A few weeks ago, Coach Kate wrote a great post on eating for your goals, and in the past we’ve talked a bit about what it means to focus your nutrition on performance goals.

Today we’re going to dig a little deeper and take a closer look at what it really means to eat for performance. Whether you’re a weightlifter who competes regularly, looking to improve on last year’s CrossFit Open performance, or just someone who wants to run farther or lift heavier, you can probably benefit from focusing on tailoring your nutrition to your performance goals.

There are three main areas of focus when it comes to eating for performance: energy balance (overall calories), carbohydrate intake, and nutrient timing.  These are listed by order of importance: focus on your overall calories first, then your carbohydrate intake, then your meal timing. Once you’re a pro at these basics, it may then be appropriate to consider supplementation and other aspects of performance.


If your number one focus is improving your athletic performance, you should be eating at least maintenance calories. This means that you should be eating as many calories as you are burning throughout the day, and you should be neither gaining nor losing weight. If you’re in a calorie deficit (or eating fewer calories than you’re burning) and focusing on fat loss, you are not in prime condition to worry about peak performance because your body is not optimally fueled.

If you are a strength athlete and don’t have to worry about gaining weight, eating at a small surplus (200-500 calories per day, depending on your size) will help you increase your muscle mass and build strength more quickly. If you compete in a sport with weight classes, trying to stay as close to your weight class as possible in between competitions will allow you to perform at your best more consistently. Advanced athletes may cut weight to compete in a lower weight class, but are usually not able to perform as well as they do at a heavier weight.


Carbohydrates are the body’s preferred fuel source for all activity. If you are focusing on peak performance, it’s crucial to make sure you’re eating enough carbs. For most people, 40-50% of daily calories from carbs is a good starting point for performance. For endurance athletes or athletes who train long sessions or multiple times per day, it may be beneficial to eat as many as 60-70% of daily calories from carbohydrates. As with all nutrition, there is no one size fits all so you may have to experiment a bit and get a feel for what is best for you and your training.

As an example: if you’re eating 2400 calories at maintenance, 40% of your total intake would be 960 calories or  240g of carbohydrate per day.


If your calories and carb intake are in good shape, you may benefit from focusing on nutrient timing - aka when you eat your carbs. Consuming about 30% of your daily carbs in the meal before your training can help you fuel for that day’s workout. Then eating another 25-30% of your total daily carbs in the meal immediately after your training can help you refuel and aid your recovery for your next day’s training.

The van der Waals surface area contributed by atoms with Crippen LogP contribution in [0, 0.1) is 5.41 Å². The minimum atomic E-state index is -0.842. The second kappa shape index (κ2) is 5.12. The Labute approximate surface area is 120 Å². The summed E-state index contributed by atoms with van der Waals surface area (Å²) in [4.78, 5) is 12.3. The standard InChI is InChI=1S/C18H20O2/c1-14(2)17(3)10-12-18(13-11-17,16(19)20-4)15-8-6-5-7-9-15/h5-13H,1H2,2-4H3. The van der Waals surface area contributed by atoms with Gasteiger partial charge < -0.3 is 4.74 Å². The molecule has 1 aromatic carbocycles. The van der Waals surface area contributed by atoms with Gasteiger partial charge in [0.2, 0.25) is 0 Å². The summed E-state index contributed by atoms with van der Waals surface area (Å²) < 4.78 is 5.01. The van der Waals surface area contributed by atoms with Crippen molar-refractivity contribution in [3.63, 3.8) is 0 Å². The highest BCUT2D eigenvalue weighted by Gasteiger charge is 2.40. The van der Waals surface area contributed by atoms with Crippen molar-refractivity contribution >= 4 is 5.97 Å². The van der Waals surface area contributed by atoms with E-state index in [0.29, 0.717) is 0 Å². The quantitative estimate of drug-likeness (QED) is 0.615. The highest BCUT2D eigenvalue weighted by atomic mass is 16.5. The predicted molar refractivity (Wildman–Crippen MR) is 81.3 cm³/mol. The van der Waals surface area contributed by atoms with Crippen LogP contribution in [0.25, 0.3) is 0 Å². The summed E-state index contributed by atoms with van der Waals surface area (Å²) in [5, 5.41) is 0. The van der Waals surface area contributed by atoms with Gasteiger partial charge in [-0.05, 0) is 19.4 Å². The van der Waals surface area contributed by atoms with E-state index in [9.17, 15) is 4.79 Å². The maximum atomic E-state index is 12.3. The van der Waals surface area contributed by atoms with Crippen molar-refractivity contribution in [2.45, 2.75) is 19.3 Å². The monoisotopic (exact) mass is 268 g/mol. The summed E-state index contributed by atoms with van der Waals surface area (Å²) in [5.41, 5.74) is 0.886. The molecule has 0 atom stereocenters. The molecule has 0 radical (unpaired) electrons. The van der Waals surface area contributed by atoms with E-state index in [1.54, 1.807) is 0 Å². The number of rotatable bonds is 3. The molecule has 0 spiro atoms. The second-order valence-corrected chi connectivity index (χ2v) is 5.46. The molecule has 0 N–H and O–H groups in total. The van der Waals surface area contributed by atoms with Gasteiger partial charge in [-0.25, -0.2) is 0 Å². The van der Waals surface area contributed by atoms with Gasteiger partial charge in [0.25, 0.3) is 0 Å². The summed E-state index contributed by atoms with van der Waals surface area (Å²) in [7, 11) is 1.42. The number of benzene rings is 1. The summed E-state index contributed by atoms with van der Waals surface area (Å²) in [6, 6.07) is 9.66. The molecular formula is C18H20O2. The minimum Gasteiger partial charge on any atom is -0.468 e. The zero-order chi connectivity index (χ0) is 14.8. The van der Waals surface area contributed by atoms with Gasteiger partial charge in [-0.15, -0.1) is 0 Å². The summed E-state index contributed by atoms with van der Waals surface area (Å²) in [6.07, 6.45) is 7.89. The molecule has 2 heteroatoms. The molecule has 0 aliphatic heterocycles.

So if you’re eating 240g of carbs as in the example above, that would mean eating about 70g of carbs in both your pre-workout and post-workout meals, with the remaining spread throughout your other meals and snacks of the day.

Again, keep in mind that nutrient or meal timing isn’t going to be as effective if your overall carb intake isn’t adequate, and your overall carb intake isn’t going to be as beneficial if you aren’t fueled with enough overall calories. Once you have these three basics down, it can be appropriate to start to consider your carb sources and supplementation.  

As you work on eating for performance, try keeping a list of foods that either work really well or don’t feel great for a pre-workout meal. High-fiber and high-fat foods are usually not the best before a workout because they are harder to digest, so aim for faster-digesting carbs like white rice and bananas as they are less likely to make you feel nauseated or sluggish during your workout.

When it comes to tailoring your nutrition towards performance goals, the scale, measurements, and progress photos aren’t always great indicators of progress as they are with fat loss goals. Instead, it is important to keep track of how your diet affects your performance by keeping a training log. Use benchmarks like time, weight lifted, or even a score from 1-10 for how you felt during your workout to see how your nutrition is affecting your training. Last but not least, be sure to communicate with your coach! We are here to help you align your nutrition with your goals, so let us know what those goals are so we can get you there.

Participating in the Crossfit Open this year? Check out our Fueling for the Open performance guide for more quick tips on how to structure your nutrition around your workouts. Not a Crossfitter but still working towards performance goals? There’s plenty of good stuff in there for you too, regardless of your training goals!